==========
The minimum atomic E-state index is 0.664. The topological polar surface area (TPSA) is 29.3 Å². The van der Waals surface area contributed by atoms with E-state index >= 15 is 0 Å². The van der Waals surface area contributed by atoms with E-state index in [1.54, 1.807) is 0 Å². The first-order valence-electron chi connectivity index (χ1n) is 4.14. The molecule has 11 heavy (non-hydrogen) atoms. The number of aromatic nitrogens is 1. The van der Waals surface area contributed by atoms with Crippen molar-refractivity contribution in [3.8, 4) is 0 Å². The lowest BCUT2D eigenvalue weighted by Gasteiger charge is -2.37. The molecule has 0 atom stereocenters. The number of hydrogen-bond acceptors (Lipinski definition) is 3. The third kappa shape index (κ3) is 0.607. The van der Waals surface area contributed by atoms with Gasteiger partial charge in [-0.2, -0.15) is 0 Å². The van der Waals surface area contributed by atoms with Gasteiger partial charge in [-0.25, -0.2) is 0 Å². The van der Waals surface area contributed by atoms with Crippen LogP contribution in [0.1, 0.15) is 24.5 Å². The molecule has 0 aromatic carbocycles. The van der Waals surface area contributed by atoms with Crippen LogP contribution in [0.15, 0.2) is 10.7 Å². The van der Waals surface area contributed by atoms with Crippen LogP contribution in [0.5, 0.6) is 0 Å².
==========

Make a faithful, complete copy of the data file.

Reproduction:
The minimum atomic E-state index is 0.664. The topological polar surface area (TPSA) is 29.3 Å². The van der Waals surface area contributed by atoms with E-state index >= 15 is 0 Å². The van der Waals surface area contributed by atoms with E-state index in [1.54, 1.807) is 0 Å². The first-order valence-electron chi connectivity index (χ1n) is 4.14. The molecule has 11 heavy (non-hydrogen) atoms. The number of aromatic nitrogens is 1. The van der Waals surface area contributed by atoms with Crippen molar-refractivity contribution in [3.8, 4) is 0 Å². The lowest BCUT2D eigenvalue weighted by Gasteiger charge is -2.37. The molecule has 0 atom stereocenters. The number of hydrogen-bond acceptors (Lipinski definition) is 3. The third kappa shape index (κ3) is 0.607. The van der Waals surface area contributed by atoms with Gasteiger partial charge in [-0.2, -0.15) is 0 Å². The van der Waals surface area contributed by atoms with Gasteiger partial charge in [-0.25, -0.2) is 0 Å². The van der Waals surface area contributed by atoms with Crippen LogP contribution in [0.1, 0.15) is 24.5 Å². The molecule has 0 aromatic carbocycles. The van der Waals surface area contributed by atoms with Crippen LogP contribution in [0.15, 0.2) is 10.7 Å². The van der Waals surface area contributed by atoms with Crippen LogP contribution in [0.5, 0.6) is 0 Å².